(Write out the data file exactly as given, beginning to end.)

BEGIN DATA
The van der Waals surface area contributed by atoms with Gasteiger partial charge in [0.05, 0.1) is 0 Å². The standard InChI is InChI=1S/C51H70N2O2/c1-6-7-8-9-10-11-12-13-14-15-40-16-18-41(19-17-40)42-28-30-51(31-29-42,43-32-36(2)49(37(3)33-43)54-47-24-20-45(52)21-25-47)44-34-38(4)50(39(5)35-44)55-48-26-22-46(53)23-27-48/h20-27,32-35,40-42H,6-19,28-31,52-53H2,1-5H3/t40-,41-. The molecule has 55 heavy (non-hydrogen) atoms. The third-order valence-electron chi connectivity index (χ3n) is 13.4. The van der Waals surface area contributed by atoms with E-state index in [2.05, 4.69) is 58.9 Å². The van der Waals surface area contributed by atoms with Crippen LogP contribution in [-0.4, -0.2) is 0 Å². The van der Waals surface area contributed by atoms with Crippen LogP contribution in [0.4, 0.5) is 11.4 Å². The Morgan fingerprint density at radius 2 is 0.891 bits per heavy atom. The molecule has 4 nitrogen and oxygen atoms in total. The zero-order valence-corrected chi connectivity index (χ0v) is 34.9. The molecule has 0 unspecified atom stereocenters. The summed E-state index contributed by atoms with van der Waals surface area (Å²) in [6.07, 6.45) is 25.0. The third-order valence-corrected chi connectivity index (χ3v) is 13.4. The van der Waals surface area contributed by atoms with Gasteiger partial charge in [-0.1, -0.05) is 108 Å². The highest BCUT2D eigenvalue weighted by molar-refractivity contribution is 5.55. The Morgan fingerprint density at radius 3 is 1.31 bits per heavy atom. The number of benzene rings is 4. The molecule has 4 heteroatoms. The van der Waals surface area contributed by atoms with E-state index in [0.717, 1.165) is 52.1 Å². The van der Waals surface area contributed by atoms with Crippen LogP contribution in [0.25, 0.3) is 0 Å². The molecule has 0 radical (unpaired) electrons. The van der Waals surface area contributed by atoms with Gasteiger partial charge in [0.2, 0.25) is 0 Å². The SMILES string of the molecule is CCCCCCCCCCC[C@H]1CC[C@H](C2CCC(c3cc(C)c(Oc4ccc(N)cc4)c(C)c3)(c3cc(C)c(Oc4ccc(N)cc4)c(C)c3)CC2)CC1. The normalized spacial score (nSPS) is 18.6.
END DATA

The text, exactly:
The van der Waals surface area contributed by atoms with Gasteiger partial charge in [0.05, 0.1) is 0 Å². The standard InChI is InChI=1S/C51H70N2O2/c1-6-7-8-9-10-11-12-13-14-15-40-16-18-41(19-17-40)42-28-30-51(31-29-42,43-32-36(2)49(37(3)33-43)54-47-24-20-45(52)21-25-47)44-34-38(4)50(39(5)35-44)55-48-26-22-46(53)23-27-48/h20-27,32-35,40-42H,6-19,28-31,52-53H2,1-5H3/t40-,41-. The molecule has 55 heavy (non-hydrogen) atoms. The third-order valence-electron chi connectivity index (χ3n) is 13.4. The van der Waals surface area contributed by atoms with E-state index in [2.05, 4.69) is 58.9 Å². The van der Waals surface area contributed by atoms with Crippen LogP contribution in [-0.4, -0.2) is 0 Å². The van der Waals surface area contributed by atoms with Crippen LogP contribution in [0.4, 0.5) is 11.4 Å². The Morgan fingerprint density at radius 2 is 0.891 bits per heavy atom. The molecule has 4 nitrogen and oxygen atoms in total. The zero-order valence-corrected chi connectivity index (χ0v) is 34.9. The molecule has 0 unspecified atom stereocenters. The summed E-state index contributed by atoms with van der Waals surface area (Å²) in [6.07, 6.45) is 25.0. The third-order valence-corrected chi connectivity index (χ3v) is 13.4. The van der Waals surface area contributed by atoms with Gasteiger partial charge in [-0.1, -0.05) is 108 Å². The highest BCUT2D eigenvalue weighted by molar-refractivity contribution is 5.55. The Morgan fingerprint density at radius 3 is 1.31 bits per heavy atom. The number of benzene rings is 4. The molecule has 4 heteroatoms. The van der Waals surface area contributed by atoms with E-state index in [0.717, 1.165) is 52.1 Å². The van der Waals surface area contributed by atoms with Crippen LogP contribution in [0.25, 0.3) is 0 Å². The molecule has 0 radical (unpaired) electrons. The van der Waals surface area contributed by atoms with Gasteiger partial charge in [0.2, 0.25) is 0 Å². The SMILES string of the molecule is CCCCCCCCCCC[C@H]1CC[C@H](C2CCC(c3cc(C)c(Oc4ccc(N)cc4)c(C)c3)(c3cc(C)c(Oc4ccc(N)cc4)c(C)c3)CC2)CC1. The normalized spacial score (nSPS) is 18.6.